It’s hard to imagine not having a current or checking account these days. Once upon a time, many people kept the money hidden in their homes, and to this day, we still discuss the wisdom or foolishness of keeping our savings under the mattress. Banks offer a way to keep our money safe, and thanks to the digital banking technology we are surrounded with, we can access our money anytime we need to.
There are several different types of bank accounts, from a child’s first savings account to complicated corporate accounts. Still, the accounts that are used more than others are checking accounts and current accounts. These accounts are almost identical in nature, but there are some subtle differences that you can discover below.
What is a Checking Account?
A checking account is an account that accepts deposits of money but also facilitates withdrawals.
The standard method of making a withdrawal was by writing a cheque, which is simply a document with instructions to the bank as to how the money is to be withdrawn and, more importantly, to whom. This used to be the standard way for people to pay their bills as they could send the check with the bill in the mail. You could also write a check when shopping or paying for goods and services.
Cheques are very rarely used anymore, and many banks have eliminated them altogether in favour of EFTPOS terminals (Electronic Funds Transfer at Point Of Sale) and online banking transfers from your account to the account of your intended recipient.
What is a Current Account?
Now, in many ways, the current account is virtually the same as a checking account in that it is an account that allows you to manage your finances.
This type of account accepts deposits, and you can withdraw in a variety of ways. The bank’s client is issued with a debit card which can be used to withdraw cash via an ATM (Automatic Teller Machine) and use the EFTPOS service to pay for goods and services when you go shopping.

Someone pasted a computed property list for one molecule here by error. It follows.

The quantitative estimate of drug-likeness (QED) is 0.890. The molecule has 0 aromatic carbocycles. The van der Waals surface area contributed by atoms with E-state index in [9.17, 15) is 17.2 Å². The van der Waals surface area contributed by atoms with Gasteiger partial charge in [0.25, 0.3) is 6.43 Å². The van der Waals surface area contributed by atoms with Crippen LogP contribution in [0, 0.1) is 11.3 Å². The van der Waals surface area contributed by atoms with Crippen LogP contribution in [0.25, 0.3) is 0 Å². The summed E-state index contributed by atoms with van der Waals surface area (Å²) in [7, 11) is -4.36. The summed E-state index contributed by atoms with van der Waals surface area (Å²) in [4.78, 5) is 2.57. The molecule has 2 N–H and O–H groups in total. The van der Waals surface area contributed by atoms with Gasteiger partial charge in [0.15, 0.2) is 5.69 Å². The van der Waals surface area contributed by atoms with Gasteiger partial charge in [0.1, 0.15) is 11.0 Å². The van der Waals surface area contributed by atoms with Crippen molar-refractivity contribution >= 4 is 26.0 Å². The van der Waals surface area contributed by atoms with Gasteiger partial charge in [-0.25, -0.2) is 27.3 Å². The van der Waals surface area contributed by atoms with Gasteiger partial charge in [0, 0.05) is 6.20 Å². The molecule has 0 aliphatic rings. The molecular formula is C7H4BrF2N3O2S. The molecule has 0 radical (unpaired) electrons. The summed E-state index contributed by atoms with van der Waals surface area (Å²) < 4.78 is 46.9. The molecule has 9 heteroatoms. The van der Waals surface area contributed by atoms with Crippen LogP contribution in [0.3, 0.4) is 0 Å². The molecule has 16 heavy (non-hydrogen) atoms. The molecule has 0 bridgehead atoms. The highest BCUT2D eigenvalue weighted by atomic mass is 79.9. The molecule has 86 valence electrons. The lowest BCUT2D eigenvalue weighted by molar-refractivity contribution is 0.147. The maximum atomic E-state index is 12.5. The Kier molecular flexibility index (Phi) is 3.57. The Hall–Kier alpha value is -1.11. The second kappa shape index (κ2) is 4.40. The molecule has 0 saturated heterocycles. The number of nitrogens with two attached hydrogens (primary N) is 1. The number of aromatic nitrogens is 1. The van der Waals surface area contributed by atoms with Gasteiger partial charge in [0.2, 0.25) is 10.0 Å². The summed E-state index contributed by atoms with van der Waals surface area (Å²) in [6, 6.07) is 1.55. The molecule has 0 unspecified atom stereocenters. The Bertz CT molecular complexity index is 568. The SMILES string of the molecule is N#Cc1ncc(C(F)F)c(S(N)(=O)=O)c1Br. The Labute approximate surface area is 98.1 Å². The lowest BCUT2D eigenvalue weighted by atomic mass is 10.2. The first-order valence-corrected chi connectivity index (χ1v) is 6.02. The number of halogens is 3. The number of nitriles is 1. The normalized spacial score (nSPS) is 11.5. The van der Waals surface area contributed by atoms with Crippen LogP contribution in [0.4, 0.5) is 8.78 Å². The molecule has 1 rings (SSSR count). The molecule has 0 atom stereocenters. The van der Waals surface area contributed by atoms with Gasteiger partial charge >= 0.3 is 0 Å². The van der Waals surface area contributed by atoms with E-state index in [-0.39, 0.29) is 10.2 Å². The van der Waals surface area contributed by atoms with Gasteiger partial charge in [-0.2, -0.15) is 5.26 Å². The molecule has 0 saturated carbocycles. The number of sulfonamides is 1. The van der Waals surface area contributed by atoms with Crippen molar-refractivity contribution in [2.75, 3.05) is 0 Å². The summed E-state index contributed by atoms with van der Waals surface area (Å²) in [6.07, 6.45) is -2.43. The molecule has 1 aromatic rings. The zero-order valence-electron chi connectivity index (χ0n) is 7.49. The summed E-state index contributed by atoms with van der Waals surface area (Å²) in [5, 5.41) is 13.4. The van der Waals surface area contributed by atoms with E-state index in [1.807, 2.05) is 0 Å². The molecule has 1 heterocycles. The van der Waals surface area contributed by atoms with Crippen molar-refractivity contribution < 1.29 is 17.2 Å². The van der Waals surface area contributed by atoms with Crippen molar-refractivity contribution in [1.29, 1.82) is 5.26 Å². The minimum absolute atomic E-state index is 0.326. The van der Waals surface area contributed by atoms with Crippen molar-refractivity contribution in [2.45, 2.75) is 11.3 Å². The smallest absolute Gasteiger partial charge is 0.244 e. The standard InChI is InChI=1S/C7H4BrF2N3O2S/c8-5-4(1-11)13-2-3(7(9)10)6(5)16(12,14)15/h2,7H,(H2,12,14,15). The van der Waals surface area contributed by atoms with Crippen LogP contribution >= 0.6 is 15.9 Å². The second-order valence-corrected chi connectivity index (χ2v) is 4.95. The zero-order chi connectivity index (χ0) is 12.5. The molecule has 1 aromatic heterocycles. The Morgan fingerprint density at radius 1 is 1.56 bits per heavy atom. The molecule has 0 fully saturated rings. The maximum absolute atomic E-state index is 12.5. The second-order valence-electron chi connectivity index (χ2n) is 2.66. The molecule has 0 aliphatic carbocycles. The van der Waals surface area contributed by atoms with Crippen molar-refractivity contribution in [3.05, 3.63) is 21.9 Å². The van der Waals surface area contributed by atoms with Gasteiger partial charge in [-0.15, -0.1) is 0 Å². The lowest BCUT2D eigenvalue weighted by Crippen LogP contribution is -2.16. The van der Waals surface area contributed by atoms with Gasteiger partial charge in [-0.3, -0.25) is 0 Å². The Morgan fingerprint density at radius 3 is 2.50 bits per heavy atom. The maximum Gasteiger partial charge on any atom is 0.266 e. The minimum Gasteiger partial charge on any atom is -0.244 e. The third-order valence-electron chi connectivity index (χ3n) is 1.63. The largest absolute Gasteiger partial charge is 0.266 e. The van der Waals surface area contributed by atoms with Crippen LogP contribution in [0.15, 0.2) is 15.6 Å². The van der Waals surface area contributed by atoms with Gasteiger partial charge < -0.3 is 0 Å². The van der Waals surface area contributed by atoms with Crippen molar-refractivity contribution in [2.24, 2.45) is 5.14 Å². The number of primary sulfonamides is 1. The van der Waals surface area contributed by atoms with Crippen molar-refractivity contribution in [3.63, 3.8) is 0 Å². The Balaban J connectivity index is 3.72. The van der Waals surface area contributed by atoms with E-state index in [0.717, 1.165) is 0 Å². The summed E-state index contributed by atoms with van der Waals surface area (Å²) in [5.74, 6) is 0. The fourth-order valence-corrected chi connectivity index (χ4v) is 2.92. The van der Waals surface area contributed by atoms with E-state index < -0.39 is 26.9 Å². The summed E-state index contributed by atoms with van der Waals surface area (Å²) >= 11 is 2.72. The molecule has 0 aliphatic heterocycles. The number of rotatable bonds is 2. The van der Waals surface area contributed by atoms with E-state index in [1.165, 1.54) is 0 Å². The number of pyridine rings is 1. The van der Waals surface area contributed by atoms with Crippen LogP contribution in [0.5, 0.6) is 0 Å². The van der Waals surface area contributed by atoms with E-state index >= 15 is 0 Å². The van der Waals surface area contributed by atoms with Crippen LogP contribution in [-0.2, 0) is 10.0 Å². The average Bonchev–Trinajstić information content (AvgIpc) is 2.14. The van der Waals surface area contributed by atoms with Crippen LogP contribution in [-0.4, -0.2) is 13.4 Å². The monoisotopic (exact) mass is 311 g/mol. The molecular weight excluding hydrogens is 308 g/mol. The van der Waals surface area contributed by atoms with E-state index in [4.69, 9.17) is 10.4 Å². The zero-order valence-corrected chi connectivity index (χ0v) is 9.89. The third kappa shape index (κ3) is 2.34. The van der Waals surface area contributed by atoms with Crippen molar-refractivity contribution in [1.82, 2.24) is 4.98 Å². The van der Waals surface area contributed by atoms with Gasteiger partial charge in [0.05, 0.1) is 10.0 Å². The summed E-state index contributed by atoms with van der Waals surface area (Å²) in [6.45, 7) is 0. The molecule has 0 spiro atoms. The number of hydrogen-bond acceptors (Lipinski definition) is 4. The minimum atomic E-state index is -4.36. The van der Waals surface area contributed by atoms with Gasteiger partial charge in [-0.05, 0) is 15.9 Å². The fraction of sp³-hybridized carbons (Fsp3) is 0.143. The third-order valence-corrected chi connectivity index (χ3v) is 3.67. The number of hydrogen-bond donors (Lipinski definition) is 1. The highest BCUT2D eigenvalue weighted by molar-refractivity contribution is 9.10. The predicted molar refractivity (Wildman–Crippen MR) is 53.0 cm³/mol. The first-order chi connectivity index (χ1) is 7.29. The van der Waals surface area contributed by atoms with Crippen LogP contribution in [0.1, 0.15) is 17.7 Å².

You can also do your shopping online using your debit card details, digital payment wallets (like Google Pay) or via direct funds transfer using internet banking.
Can I have a chequebook with my Checking or Current Account?
With more people relying on internet banking and using their debit cards for shopping, chequebooks are being phased out.
Thanks to the internet, and the fact that we are constantly connected with our digital devices, we can conduct all of our banking business via a computer or smartphone. As a result, many banks have already stopped issuing chequebooks, and it seems that it won’t be long before chequebooks are a thing of the past.
What type of account should you open?
As checking accounts are pretty much obsolete, your financial institution will most likely offer you a current account. Talk to your banking provider’s customer service team, as many providers now offer a variety of different packages connected to your current account. In most cases, they will tailor a package specific to your needs.
As we mentioned earlier, it is almost impossible to function in society without a bank account. However, choosing the best one for you depends on your income and your spending habits.
💡 You can learn more about banking in the UK, with our guide to finding the best current account to suit your needs.